String repr = "Rectangle[width = " + width + ", length = " + length + "]";
       return repr;

How are Square and Rectangle different?

Square only needs one size parameter in its constructor:
    Square sq = new Square(2);
  Rectangle rect = new Rectangle(4, 5);

Squares should print their string representation differently with toString():
    "Square[side = 2]"
  "Rectangle[length = 4, width = 5]"

Inheritance and the Square Class

A Square is just a special Rectangle, and a square automatically inherits:

Note that in the child class, the superclass constructor can be invoked using the keyword super.

public class Square extends Rectangle {

    // initialize this Square's length and width to the constructor's argument
    public Square(double size) {
       super(size, size); // invoke superclass constructor, with arguments size and size

    // over-ride toString() method inherited from Rectangle
    // When toString() is called on a Square object, this version will be executed
    public String toString() {
       return "Square[side = " + this.getLength() + "]";

Note: To access the length of the Square, we must use this.getLength(), not this.length, since length is a private field in the Rectangle class.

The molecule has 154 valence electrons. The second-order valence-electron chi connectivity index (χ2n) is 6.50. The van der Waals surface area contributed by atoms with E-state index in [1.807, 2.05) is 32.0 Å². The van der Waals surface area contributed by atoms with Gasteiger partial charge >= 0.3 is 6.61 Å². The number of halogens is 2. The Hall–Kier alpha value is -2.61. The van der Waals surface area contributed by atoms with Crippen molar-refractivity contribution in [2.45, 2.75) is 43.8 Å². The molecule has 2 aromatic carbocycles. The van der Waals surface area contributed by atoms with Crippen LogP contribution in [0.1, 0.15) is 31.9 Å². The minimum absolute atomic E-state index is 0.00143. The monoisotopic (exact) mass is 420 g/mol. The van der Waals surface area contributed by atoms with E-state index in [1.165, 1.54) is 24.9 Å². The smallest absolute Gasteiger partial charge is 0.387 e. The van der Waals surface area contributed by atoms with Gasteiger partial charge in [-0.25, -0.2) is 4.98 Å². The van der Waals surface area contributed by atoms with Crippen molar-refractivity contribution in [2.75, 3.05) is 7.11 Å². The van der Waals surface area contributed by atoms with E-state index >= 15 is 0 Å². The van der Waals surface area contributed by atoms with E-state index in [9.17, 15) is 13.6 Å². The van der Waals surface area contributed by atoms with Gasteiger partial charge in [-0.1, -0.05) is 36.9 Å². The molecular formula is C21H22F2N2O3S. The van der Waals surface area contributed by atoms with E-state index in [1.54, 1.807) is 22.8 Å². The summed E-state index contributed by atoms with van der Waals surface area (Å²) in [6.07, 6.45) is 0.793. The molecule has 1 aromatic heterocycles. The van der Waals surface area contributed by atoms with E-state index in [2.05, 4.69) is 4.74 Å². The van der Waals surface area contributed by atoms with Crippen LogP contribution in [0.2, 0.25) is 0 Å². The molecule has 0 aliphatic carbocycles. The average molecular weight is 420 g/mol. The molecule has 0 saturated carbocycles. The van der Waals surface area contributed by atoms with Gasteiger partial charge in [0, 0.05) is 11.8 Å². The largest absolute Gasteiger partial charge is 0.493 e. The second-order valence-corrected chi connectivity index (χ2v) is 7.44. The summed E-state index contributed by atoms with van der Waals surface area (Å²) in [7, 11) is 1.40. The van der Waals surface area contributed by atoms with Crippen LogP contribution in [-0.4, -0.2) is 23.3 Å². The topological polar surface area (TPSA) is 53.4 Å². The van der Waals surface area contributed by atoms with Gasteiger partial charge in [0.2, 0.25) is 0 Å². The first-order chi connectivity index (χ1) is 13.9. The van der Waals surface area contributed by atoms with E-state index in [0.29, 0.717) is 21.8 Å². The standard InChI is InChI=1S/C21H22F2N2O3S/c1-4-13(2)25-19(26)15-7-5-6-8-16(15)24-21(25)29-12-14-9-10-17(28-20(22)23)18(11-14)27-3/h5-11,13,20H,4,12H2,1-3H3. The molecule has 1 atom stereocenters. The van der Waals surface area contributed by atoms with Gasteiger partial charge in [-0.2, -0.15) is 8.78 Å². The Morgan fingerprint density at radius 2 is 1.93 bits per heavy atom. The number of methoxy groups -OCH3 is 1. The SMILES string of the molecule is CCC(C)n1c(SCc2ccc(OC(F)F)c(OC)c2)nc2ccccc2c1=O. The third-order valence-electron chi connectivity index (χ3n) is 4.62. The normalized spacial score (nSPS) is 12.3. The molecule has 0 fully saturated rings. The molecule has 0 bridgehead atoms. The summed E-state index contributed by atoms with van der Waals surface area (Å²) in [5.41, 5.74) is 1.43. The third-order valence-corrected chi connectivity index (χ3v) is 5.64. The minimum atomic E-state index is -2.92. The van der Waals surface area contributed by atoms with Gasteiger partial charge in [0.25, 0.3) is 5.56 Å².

Object: The Superclass of Every Java Class

Every class automatically inherits from class Object - this means that every class extends Object and can use the methods in class Object.

The Object class contains methods that you want every object to have. We've used one of them briefly before.

Object's methods are very general: here are the most useful ones.

Since these methods are so general, it is a good idea to override them in your own classes. Recall that we override a method by providing our own implementation of it.

Writing the equals() method: Testing the Class Type of an Object

The instanceof Operator

Syntax: <object> instanceof <ClassName>
This operator returns true if the object is an instance of ClassName and false otherwise.

if (x instanceof Square)
   Square xSqr = (Square) x;

Overriding Object's Methods: An Example

Write a Square class which overrides the toString(), equals(), and clone() methods inherited from the Object class. Then write a SquareTest class that tests the Square class.